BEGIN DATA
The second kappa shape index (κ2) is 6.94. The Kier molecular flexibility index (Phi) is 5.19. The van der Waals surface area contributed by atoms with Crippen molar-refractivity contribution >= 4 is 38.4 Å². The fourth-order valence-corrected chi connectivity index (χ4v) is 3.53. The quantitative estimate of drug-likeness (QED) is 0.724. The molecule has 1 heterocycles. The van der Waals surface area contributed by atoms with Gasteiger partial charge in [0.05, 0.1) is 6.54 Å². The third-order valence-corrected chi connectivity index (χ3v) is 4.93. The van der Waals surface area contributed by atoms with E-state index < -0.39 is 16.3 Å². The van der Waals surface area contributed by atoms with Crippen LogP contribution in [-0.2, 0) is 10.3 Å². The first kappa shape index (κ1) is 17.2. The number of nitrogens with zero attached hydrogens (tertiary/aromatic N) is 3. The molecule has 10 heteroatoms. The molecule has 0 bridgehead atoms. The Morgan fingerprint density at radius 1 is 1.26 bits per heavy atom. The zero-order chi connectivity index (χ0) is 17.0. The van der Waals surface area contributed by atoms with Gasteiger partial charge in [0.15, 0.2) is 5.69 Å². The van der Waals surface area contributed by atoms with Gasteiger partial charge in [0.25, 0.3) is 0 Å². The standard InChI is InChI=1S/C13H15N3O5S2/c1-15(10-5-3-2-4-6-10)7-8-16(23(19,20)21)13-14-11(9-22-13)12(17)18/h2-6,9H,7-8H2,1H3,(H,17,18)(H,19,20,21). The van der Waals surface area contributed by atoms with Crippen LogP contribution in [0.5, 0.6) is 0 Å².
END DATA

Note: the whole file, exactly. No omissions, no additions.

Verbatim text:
The second kappa shape index (κ2) is 6.94. The Kier molecular flexibility index (Phi) is 5.19. The van der Waals surface area contributed by atoms with Crippen molar-refractivity contribution >= 4 is 38.4 Å². The fourth-order valence-corrected chi connectivity index (χ4v) is 3.53. The quantitative estimate of drug-likeness (QED) is 0.724. The molecule has 1 heterocycles. The van der Waals surface area contributed by atoms with Gasteiger partial charge in [0.05, 0.1) is 6.54 Å². The third-order valence-corrected chi connectivity index (χ3v) is 4.93. The van der Waals surface area contributed by atoms with E-state index < -0.39 is 16.3 Å². The van der Waals surface area contributed by atoms with Crippen LogP contribution in [-0.2, 0) is 10.3 Å². The first kappa shape index (κ1) is 17.2. The number of nitrogens with zero attached hydrogens (tertiary/aromatic N) is 3. The molecule has 10 heteroatoms. The molecule has 0 bridgehead atoms. The Morgan fingerprint density at radius 1 is 1.26 bits per heavy atom. The zero-order chi connectivity index (χ0) is 17.0. The van der Waals surface area contributed by atoms with Gasteiger partial charge in [0.15, 0.2) is 5.69 Å². The van der Waals surface area contributed by atoms with Gasteiger partial charge in [0.25, 0.3) is 0 Å². The standard InChI is InChI=1S/C13H15N3O5S2/c1-15(10-5-3-2-4-6-10)7-8-16(23(19,20)21)13-14-11(9-22-13)12(17)18/h2-6,9H,7-8H2,1H3,(H,17,18)(H,19,20,21). The van der Waals surface area contributed by atoms with Crippen LogP contribution in [0.5, 0.6) is 0 Å².